This planned neighborhood outside Amsterdam aims to be a model for the entire world by surviving in a close-loop settlement, without relying on the grid or food systems. The layout of ReGen Village suggests that all the houses will have a seasonal garden outside while the area will be self-sustainable in food as well because everything would be grown in vertical farms. Here are some exciting features of the proposed ReGen Village.
Waste Handling in ReGen Village
Compostable waste from the homes will be used to feed livestock. Soldier flies will provide for fish whose dung will be used to enhance the productivity of an aquaculture system for fruit and vegetable production. Similarly, the livestock waste will be used to fertilize the gardens.
ReGen Village community will employ state-of-the-art food production techniques to provide for the residents in the neighborhood. The designers of the society have developed ingenious techniques including aeroponics, aquaponics, permaculture, food forests, and high-yield organic farming. This will increase the yield per acre and the methods are proven to use less resources as well. The rainwater and greywater will be redirected for use in seasonal gardens and the aquaponic systems.
Living off the Grid
The sustainable ReGen Village will be powered by its own energy. The company plans to exploit the potential of the geothermal, solar, wind, biomass, and solar thermal sources of clean energy to power the community. Similarly, all the non-compostable household waste will be converted into water and electricity by the biogas system. The energy produced by the combination of these sources will then be distributed via a smart grid, to ensure power distribution efficiency.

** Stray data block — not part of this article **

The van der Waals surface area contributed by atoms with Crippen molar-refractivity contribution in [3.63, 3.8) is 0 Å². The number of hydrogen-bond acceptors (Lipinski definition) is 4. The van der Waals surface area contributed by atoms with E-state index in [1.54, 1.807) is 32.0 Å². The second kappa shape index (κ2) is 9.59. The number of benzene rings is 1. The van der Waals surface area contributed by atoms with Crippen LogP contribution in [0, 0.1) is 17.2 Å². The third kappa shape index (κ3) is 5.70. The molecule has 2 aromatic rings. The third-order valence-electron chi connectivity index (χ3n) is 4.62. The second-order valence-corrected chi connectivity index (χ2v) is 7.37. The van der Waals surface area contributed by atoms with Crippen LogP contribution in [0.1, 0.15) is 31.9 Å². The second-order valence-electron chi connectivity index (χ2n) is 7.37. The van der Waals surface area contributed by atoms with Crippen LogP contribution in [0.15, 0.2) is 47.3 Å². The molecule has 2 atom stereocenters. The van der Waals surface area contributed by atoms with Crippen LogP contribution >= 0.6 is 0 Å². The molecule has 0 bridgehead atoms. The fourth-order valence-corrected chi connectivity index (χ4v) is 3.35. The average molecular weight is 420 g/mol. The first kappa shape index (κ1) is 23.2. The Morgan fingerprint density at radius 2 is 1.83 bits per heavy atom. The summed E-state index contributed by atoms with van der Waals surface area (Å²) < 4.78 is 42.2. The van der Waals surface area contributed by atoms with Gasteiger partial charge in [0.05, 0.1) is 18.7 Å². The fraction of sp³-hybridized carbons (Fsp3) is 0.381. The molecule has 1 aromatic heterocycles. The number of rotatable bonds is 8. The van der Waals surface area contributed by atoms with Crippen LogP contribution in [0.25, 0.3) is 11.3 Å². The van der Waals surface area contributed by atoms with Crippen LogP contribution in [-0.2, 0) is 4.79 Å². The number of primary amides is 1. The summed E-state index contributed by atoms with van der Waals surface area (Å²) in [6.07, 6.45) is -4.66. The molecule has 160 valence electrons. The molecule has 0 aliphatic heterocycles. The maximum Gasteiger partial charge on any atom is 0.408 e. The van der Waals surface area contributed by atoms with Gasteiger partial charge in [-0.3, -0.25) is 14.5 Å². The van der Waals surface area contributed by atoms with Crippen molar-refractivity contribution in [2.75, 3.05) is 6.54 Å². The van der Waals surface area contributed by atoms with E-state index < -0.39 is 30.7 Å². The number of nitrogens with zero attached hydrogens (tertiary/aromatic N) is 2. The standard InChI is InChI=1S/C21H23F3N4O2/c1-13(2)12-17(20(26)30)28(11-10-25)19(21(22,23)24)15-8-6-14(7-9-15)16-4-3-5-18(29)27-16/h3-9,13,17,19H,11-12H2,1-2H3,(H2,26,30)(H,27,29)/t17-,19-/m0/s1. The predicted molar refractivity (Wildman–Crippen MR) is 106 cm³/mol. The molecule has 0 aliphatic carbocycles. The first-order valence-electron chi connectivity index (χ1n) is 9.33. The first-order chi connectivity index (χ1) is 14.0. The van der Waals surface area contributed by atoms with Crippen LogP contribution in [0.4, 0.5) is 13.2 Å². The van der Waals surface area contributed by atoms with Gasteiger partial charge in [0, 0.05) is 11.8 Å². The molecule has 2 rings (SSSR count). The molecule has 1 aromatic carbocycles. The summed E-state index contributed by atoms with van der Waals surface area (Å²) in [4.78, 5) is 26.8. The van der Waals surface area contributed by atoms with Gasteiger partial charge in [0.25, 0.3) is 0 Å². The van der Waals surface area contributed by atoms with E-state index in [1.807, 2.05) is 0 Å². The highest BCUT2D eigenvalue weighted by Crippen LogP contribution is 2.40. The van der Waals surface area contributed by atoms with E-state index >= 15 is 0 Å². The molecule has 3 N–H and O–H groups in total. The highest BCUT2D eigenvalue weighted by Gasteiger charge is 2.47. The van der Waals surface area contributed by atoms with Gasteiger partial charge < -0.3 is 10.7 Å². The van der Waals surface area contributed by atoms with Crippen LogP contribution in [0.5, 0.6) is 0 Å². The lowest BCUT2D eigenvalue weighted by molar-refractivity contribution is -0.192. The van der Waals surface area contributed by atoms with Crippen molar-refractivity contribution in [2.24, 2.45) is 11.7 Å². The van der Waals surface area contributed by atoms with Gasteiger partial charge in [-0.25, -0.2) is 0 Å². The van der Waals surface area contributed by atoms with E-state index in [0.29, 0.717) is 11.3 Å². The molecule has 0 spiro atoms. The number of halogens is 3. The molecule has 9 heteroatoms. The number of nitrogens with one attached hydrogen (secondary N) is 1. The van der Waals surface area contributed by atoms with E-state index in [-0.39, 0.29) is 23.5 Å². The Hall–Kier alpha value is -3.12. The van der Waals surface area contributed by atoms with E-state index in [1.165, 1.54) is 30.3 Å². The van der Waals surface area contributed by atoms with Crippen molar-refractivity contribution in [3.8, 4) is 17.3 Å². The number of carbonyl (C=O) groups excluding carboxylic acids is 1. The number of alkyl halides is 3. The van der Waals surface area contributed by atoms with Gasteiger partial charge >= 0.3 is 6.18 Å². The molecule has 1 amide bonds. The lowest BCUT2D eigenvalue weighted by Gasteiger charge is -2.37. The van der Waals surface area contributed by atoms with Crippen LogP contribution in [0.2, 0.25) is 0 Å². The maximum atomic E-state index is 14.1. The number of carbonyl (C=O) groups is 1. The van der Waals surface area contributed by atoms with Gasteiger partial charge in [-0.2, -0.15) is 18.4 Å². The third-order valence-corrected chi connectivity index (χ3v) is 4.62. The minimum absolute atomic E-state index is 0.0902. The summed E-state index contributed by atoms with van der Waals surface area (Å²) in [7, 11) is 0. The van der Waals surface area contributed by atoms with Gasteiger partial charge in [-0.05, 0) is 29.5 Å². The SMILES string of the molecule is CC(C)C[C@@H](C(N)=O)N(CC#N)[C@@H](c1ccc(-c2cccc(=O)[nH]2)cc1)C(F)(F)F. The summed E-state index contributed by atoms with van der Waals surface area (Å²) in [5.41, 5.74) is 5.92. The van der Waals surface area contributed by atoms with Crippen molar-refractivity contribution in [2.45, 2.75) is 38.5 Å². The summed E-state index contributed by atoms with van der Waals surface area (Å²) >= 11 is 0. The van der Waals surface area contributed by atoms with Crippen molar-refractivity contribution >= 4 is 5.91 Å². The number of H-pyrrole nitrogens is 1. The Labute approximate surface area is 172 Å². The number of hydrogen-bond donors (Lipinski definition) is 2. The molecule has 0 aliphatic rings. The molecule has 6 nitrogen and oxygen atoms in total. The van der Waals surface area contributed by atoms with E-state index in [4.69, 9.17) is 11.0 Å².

Tesla of Eco-Villages
ReGen aims to establish communities like this across the globe. This will be the first step of many and it will be a 100-home village in the suburbs of Amsterdam. The village will be in Almere, 20 minute train commute from Amsterdam. The company is looking into a new model specifically designed for the arid climates like the Middle East. Ehrlich expounded the company strategy as:
“We tackle the first two hardest climate areas. Then from there we have global scale—rural India, sub-Saharan Africa, where we know that the population is going to increase and also be moving to the middle class. If everybody in India and Africa wants the same kind of suburbs that we’ve been building so far, the planet’s not going to make it.”
The project in Almere is expected to be completed in 2017.